Today, the Education Endowment Foundation (EEF) has published independent evaluations of five projects, bringing the total number of complete EEF-funded projects to date to 151.
Lexia Reading Core5® (Lexia) is a computer-based learning system that aims to improve children’s reading skills, developed by Lexia Learning Systems LLC. It consists of three elements: personalised online student activities, real-time reporting of student progress, and paper-based resources to guide teacher instruction.
This project aimed to evaluate the effectiveness of Lexia in improving the reading ability of struggling readers in Year 2 (children aged 6 – 7). 697 pupils in 57 schools across Northeast, Wiltshire, Lancashire, London, and Yorkshire and Humber participated in the trial, conducted by The York Trials Unit.
The evaluation found that children who received Lexia made the equivalent of two additional months’ progress in reading, on average, compared to other children.The full evaluation report, together with the EEF’s commentary on the findings, is available here.
The Maximising the Impact of Teaching Assistants (MITA) programme is a whole-school intervention that aims to improve pupil outcomes by adapting the way in which teaching assistants (TAs) are deployed in the classroom. Developed by the University College London Institute of Education with support from the London Leadership Strategy, the intervention is designed to improve TAs preparedness for lessons and the quality of their interactions with pupils.
The programme was delivered in 128 primary schools to 12,598 pupils across England. The evaluation, undertaken by RAND, used reading outcomes of Year 3 and 6 children to assess its effectiveness and found no evidence of impact.
There was some evidence from a sub-sample of schools of a positive impact in terms of pupil engagement. Analyses of data collected from 2,338 pupils using a validated measure of engagement with learning, found that those in MITA schools were more engaged than those in control schools.The full evaluation report, together with the EEF’s commentary on the findings, is available here.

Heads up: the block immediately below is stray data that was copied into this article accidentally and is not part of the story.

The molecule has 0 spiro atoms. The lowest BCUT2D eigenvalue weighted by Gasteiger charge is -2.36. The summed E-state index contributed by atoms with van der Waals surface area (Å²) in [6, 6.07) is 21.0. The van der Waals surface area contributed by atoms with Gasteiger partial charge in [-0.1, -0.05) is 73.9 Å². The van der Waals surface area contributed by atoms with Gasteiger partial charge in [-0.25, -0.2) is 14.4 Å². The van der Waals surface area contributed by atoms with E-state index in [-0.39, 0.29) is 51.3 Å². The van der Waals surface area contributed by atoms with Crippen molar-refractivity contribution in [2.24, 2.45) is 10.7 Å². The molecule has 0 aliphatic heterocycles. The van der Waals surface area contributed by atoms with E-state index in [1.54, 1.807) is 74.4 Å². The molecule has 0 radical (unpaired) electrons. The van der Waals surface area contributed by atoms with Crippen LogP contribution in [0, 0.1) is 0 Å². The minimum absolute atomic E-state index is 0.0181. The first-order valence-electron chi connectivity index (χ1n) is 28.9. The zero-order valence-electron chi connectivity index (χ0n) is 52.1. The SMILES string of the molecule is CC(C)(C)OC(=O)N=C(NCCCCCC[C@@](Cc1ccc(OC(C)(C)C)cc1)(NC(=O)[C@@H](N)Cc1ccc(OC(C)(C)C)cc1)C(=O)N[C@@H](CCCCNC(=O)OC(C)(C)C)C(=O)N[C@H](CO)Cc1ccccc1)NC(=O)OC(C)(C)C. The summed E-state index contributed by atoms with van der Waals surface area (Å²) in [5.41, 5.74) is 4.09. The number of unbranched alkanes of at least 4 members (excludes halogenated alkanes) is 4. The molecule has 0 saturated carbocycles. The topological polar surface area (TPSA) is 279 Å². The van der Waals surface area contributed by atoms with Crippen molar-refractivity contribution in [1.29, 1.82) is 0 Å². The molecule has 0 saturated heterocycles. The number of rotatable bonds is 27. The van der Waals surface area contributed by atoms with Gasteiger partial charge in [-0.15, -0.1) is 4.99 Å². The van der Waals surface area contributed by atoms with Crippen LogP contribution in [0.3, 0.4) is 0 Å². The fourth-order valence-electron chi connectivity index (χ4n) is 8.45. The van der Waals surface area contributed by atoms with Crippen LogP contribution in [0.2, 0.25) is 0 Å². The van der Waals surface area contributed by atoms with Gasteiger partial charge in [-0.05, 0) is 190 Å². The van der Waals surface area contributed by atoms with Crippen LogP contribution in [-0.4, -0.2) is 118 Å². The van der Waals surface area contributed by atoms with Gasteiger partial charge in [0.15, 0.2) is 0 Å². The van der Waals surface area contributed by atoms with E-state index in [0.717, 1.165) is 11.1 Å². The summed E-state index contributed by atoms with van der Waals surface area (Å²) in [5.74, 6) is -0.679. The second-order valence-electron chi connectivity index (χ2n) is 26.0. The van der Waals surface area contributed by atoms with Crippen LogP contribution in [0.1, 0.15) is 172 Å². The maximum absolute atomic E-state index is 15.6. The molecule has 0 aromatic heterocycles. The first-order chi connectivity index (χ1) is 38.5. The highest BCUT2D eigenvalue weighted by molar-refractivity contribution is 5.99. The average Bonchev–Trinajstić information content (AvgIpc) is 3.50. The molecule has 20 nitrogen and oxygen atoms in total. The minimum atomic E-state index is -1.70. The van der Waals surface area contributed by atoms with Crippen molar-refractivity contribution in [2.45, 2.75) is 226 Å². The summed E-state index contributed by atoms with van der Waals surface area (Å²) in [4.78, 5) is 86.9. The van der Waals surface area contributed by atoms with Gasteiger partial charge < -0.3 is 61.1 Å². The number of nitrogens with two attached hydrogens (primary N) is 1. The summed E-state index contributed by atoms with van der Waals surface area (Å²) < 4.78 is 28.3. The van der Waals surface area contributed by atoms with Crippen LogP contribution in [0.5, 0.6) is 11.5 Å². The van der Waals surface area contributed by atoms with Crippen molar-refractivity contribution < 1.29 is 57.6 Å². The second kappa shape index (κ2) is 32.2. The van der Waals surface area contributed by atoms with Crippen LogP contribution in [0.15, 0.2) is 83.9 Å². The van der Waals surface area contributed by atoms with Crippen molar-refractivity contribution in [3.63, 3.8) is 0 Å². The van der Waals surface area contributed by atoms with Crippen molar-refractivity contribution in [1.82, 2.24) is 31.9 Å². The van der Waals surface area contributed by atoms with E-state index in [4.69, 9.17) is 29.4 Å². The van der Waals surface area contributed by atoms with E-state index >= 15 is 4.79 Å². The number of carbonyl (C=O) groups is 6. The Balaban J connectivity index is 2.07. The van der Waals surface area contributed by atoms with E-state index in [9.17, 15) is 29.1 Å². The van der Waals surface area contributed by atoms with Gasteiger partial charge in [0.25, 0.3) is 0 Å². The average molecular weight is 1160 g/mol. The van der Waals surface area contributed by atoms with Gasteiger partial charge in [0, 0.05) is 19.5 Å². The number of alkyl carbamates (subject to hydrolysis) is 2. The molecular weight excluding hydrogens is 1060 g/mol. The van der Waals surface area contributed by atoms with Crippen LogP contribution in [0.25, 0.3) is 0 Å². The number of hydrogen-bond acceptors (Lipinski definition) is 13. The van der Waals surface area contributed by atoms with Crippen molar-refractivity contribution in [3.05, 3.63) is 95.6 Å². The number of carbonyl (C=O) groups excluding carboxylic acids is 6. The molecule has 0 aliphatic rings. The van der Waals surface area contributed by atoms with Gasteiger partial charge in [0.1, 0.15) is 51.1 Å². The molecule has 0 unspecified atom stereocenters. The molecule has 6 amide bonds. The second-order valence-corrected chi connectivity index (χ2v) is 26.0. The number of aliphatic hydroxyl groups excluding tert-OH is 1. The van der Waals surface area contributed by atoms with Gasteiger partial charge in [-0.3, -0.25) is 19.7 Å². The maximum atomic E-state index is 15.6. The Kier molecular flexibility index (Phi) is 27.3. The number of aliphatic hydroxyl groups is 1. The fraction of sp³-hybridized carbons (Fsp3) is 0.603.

The 5Rs programme aims to enhance the support teachers give to 16 – 19 year-old students resitting GCSE maths. The programme includes a scheme of work, with lesson plans structured around the 5Rs: Recall (recalling key maths facts), Routine (completing practice questions), Revise (revising one specific topic), Repeat (practising exam questions), and Ready (focusing on exam technique).
The 5Rs programme was delivered in 88 colleges and schools with an estimated 4,486 students. However, due to school and college closures during the pandemic and the associated changes to the GCSE assessment process, this evaluation could not estimate the impact of the programme on pupil attainment.
The 5Rs programme was developed by Julia Smith and delivered with the support of the Association of Colleges. The evaluation, which was conducted by the University of York, took place from March 2019 to July 2020 and was co-funded by JPMorgan Chase & Co.The full evaluation report, together with the EEF’s commentary on the findings, is available here.
Generation STEM (Gen STEM) is a work experience placement intervention for Year 10 students which is designed to develop students’ life skills and interest in STEM subjects (Science, Technology, Engineering and Mathematics). By increasing students’ ability to see the relevance of schoolwork to their future careers and motivation to engage in school, the programme also aims to raise students’ attainment in mathematics and science.
This programme was delivered by CSW Group in partnership with Graphic Science and STEM NOW, and was co-funded by the Careers and Enterprise Company and Bank of America Merrill Lynch. The efficacy trial was conducted in 113 schools with 1,665 students. The evaluation, conducted by the National Foundation for Educational Research (NFER), found no evidence of impact.
The full evaluation report, together with the EEF’s commentary on the findings, is available here.
The National School Breakfast Programme (NSBP) aims to provide free, nutritious breakfasts in primary and secondary schools in disadvantaged areas of England. The programme was funded by the Department of Education for an initial two-year period beginning in 2018, and co-led by two charities, Family Action and Magic Breakfast.
The NSBP supported breakfast provision in 1,811 schools in England, delivered through one of several models, including a traditional sit-down breakfast club in the school hall or canteen; a healthy ‘grab and go’ breakfast, usually provided in the playground or school entrance; or classroom breakfast, which could be a ‘soft start’ where classrooms opened early for breakfast.
The objective of this evaluation, conducted by Behavioural Insights, was to assess programme changes made as part of the scale-up process, the costs of the programme and lessons for future scale-up efforts. It did not provide insights into whether the NSBP improved attainment outcomes.The full evaluation report, together with the EEF’s commentary on the findings, is available here.